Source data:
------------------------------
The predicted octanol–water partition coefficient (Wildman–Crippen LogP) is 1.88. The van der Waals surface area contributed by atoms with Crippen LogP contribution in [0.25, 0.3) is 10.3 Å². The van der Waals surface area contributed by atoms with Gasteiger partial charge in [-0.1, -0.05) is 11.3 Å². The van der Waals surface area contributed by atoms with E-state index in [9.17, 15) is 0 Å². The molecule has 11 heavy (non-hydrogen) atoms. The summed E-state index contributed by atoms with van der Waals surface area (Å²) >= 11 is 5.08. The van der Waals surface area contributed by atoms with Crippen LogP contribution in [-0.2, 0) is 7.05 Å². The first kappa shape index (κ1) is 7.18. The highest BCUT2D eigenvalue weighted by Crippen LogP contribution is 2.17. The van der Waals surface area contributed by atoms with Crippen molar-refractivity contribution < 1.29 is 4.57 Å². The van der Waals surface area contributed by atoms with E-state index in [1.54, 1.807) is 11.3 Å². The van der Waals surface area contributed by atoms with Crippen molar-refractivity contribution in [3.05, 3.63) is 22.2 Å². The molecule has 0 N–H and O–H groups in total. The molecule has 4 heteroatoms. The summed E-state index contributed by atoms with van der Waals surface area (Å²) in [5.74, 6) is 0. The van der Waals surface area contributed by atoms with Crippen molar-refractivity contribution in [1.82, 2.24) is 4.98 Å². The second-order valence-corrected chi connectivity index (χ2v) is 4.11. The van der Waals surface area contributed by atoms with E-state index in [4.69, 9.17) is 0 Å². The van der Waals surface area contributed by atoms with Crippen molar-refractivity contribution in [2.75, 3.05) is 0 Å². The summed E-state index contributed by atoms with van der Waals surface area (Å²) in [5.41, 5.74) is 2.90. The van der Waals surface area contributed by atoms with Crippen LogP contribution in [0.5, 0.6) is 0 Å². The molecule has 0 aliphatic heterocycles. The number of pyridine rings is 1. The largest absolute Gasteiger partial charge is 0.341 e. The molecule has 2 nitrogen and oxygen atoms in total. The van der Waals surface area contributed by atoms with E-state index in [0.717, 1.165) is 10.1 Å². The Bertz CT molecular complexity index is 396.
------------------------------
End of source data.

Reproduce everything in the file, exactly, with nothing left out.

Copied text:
The predicted octanol–water partition coefficient (Wildman–Crippen LogP) is 1.88. The van der Waals surface area contributed by atoms with Crippen LogP contribution in [0.25, 0.3) is 10.3 Å². The van der Waals surface area contributed by atoms with Gasteiger partial charge in [-0.1, -0.05) is 11.3 Å². The van der Waals surface area contributed by atoms with E-state index in [9.17, 15) is 0 Å². The molecule has 11 heavy (non-hydrogen) atoms. The summed E-state index contributed by atoms with van der Waals surface area (Å²) >= 11 is 5.08. The van der Waals surface area contributed by atoms with Crippen LogP contribution in [-0.2, 0) is 7.05 Å². The first kappa shape index (κ1) is 7.18. The highest BCUT2D eigenvalue weighted by Crippen LogP contribution is 2.17. The van der Waals surface area contributed by atoms with Crippen molar-refractivity contribution < 1.29 is 4.57 Å². The van der Waals surface area contributed by atoms with E-state index in [1.54, 1.807) is 11.3 Å². The van der Waals surface area contributed by atoms with Crippen molar-refractivity contribution in [3.05, 3.63) is 22.2 Å². The molecule has 0 N–H and O–H groups in total. The molecule has 4 heteroatoms. The summed E-state index contributed by atoms with van der Waals surface area (Å²) in [5.74, 6) is 0. The van der Waals surface area contributed by atoms with Crippen molar-refractivity contribution in [1.82, 2.24) is 4.98 Å². The second-order valence-corrected chi connectivity index (χ2v) is 4.11. The van der Waals surface area contributed by atoms with E-state index in [4.69, 9.17) is 0 Å². The van der Waals surface area contributed by atoms with Crippen molar-refractivity contribution in [2.75, 3.05) is 0 Å². The summed E-state index contributed by atoms with van der Waals surface area (Å²) in [5.41, 5.74) is 2.90. The van der Waals surface area contributed by atoms with Crippen LogP contribution in [0.5, 0.6) is 0 Å². The molecule has 0 aliphatic heterocycles. The number of pyridine rings is 1. The largest absolute Gasteiger partial charge is 0.341 e. The molecule has 2 nitrogen and oxygen atoms in total. The van der Waals surface area contributed by atoms with E-state index in [0.717, 1.165) is 10.1 Å². The Bertz CT molecular complexity index is 396.